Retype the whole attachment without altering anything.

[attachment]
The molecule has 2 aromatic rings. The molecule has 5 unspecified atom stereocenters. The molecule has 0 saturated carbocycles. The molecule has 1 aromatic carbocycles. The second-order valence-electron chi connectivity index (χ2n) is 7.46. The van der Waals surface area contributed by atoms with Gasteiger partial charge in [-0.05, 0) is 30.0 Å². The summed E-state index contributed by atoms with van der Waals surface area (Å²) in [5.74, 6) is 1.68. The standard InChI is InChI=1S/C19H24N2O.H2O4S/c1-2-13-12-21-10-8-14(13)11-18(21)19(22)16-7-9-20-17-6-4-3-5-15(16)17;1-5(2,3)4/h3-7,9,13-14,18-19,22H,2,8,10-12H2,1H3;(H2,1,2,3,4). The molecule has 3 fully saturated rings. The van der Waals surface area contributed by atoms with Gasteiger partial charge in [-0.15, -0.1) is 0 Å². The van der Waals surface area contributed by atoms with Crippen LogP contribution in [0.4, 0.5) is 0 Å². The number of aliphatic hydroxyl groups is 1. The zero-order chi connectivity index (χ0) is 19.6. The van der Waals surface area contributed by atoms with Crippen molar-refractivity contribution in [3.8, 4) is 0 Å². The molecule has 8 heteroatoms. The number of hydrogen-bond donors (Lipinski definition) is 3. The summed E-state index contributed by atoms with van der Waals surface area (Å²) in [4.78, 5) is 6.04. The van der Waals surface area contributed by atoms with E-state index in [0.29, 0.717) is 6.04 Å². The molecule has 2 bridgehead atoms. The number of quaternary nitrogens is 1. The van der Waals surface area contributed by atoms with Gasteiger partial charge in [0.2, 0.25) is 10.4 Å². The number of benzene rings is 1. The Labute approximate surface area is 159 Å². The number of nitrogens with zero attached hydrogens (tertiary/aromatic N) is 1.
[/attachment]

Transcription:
The molecule has 2 aromatic rings. The molecule has 5 unspecified atom stereocenters. The molecule has 0 saturated carbocycles. The molecule has 1 aromatic carbocycles. The second-order valence-electron chi connectivity index (χ2n) is 7.46. The van der Waals surface area contributed by atoms with Gasteiger partial charge in [-0.05, 0) is 30.0 Å². The summed E-state index contributed by atoms with van der Waals surface area (Å²) in [5.74, 6) is 1.68. The standard InChI is InChI=1S/C19H24N2O.H2O4S/c1-2-13-12-21-10-8-14(13)11-18(21)19(22)16-7-9-20-17-6-4-3-5-15(16)17;1-5(2,3)4/h3-7,9,13-14,18-19,22H,2,8,10-12H2,1H3;(H2,1,2,3,4). The molecule has 3 fully saturated rings. The van der Waals surface area contributed by atoms with Gasteiger partial charge in [-0.15, -0.1) is 0 Å². The van der Waals surface area contributed by atoms with Crippen LogP contribution in [0.4, 0.5) is 0 Å². The number of aliphatic hydroxyl groups is 1. The zero-order chi connectivity index (χ0) is 19.6. The van der Waals surface area contributed by atoms with Crippen molar-refractivity contribution in [3.8, 4) is 0 Å². The molecule has 8 heteroatoms. The number of hydrogen-bond donors (Lipinski definition) is 3. The summed E-state index contributed by atoms with van der Waals surface area (Å²) in [4.78, 5) is 6.04. The van der Waals surface area contributed by atoms with E-state index in [0.29, 0.717) is 6.04 Å². The molecule has 2 bridgehead atoms. The number of quaternary nitrogens is 1. The van der Waals surface area contributed by atoms with Gasteiger partial charge in [0.2, 0.25) is 10.4 Å². The number of benzene rings is 1. The Labute approximate surface area is 159 Å². The number of nitrogens with zero attached hydrogens (tertiary/aromatic N) is 1.